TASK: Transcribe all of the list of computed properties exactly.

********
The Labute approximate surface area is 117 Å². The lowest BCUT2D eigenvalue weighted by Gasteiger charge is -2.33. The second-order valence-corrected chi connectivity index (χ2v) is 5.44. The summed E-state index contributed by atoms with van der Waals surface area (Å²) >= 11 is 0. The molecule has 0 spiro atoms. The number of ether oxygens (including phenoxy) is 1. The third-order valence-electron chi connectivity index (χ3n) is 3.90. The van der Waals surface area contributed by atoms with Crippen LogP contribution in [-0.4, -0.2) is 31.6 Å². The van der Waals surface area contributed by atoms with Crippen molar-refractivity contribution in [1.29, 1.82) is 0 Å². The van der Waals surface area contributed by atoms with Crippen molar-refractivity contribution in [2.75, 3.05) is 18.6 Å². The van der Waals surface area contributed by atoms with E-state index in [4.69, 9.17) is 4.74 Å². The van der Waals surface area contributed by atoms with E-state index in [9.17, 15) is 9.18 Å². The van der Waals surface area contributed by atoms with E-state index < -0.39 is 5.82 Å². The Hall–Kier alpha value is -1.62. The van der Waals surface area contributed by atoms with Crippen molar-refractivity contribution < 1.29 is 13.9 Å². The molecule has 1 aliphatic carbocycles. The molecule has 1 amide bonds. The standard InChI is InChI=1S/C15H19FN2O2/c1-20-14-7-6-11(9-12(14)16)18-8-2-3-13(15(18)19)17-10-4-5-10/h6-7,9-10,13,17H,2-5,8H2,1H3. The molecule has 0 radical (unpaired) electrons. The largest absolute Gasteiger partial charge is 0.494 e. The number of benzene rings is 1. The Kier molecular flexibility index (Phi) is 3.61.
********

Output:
The Labute approximate surface area is 117 Å². The lowest BCUT2D eigenvalue weighted by Gasteiger charge is -2.33. The second-order valence-corrected chi connectivity index (χ2v) is 5.44. The summed E-state index contributed by atoms with van der Waals surface area (Å²) >= 11 is 0. The molecule has 0 spiro atoms. The number of ether oxygens (including phenoxy) is 1. The third-order valence-electron chi connectivity index (χ3n) is 3.90. The van der Waals surface area contributed by atoms with Crippen LogP contribution in [-0.4, -0.2) is 31.6 Å². The van der Waals surface area contributed by atoms with Crippen molar-refractivity contribution in [1.29, 1.82) is 0 Å². The van der Waals surface area contributed by atoms with Crippen molar-refractivity contribution in [2.75, 3.05) is 18.6 Å². The van der Waals surface area contributed by atoms with E-state index in [4.69, 9.17) is 4.74 Å². The van der Waals surface area contributed by atoms with E-state index in [9.17, 15) is 9.18 Å². The van der Waals surface area contributed by atoms with E-state index < -0.39 is 5.82 Å². The Hall–Kier alpha value is -1.62. The van der Waals surface area contributed by atoms with Crippen molar-refractivity contribution < 1.29 is 13.9 Å². The molecule has 1 aliphatic carbocycles. The molecule has 1 amide bonds. The standard InChI is InChI=1S/C15H19FN2O2/c1-20-14-7-6-11(9-12(14)16)18-8-2-3-13(15(18)19)17-10-4-5-10/h6-7,9-10,13,17H,2-5,8H2,1H3. The molecule has 0 radical (unpaired) electrons. The largest absolute Gasteiger partial charge is 0.494 e. The number of benzene rings is 1. The Kier molecular flexibility index (Phi) is 3.61.